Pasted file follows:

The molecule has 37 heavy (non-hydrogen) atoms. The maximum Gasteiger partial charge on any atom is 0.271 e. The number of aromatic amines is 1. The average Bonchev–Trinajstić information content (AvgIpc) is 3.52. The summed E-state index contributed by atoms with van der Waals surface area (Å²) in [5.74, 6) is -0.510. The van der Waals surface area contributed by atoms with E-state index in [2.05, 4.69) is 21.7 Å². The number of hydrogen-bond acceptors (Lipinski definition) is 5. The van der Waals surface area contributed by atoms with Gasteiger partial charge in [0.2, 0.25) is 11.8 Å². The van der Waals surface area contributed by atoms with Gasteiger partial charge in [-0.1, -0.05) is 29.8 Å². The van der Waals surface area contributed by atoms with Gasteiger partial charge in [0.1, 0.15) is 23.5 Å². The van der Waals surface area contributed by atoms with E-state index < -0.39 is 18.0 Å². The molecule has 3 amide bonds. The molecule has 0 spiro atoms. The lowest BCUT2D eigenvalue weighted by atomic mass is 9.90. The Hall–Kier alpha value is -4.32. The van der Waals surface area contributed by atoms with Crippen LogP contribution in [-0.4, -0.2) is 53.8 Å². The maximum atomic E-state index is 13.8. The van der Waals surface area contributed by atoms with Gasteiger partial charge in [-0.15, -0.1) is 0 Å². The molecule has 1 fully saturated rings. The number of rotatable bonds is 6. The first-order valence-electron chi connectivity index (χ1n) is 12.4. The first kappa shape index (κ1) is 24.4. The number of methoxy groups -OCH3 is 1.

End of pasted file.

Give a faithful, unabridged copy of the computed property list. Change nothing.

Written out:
The molecule has 37 heavy (non-hydrogen) atoms. The maximum Gasteiger partial charge on any atom is 0.271 e. The number of aromatic amines is 1. The average Bonchev–Trinajstić information content (AvgIpc) is 3.52. The summed E-state index contributed by atoms with van der Waals surface area (Å²) in [5.74, 6) is -0.510. The van der Waals surface area contributed by atoms with E-state index in [2.05, 4.69) is 21.7 Å². The number of hydrogen-bond acceptors (Lipinski definition) is 5. The van der Waals surface area contributed by atoms with Gasteiger partial charge in [0.2, 0.25) is 11.8 Å². The van der Waals surface area contributed by atoms with Gasteiger partial charge in [-0.1, -0.05) is 29.8 Å². The van der Waals surface area contributed by atoms with Gasteiger partial charge in [0.1, 0.15) is 23.5 Å². The van der Waals surface area contributed by atoms with E-state index < -0.39 is 18.0 Å². The molecule has 3 amide bonds. The molecule has 0 spiro atoms. The lowest BCUT2D eigenvalue weighted by atomic mass is 9.90. The Hall–Kier alpha value is -4.32. The van der Waals surface area contributed by atoms with Crippen LogP contribution in [-0.4, -0.2) is 53.8 Å². The maximum atomic E-state index is 13.8. The van der Waals surface area contributed by atoms with Gasteiger partial charge in [-0.15, -0.1) is 0 Å². The molecule has 1 fully saturated rings. The number of rotatable bonds is 6. The first-order valence-electron chi connectivity index (χ1n) is 12.4. The first kappa shape index (κ1) is 24.4. The number of methoxy groups -OCH3 is 1.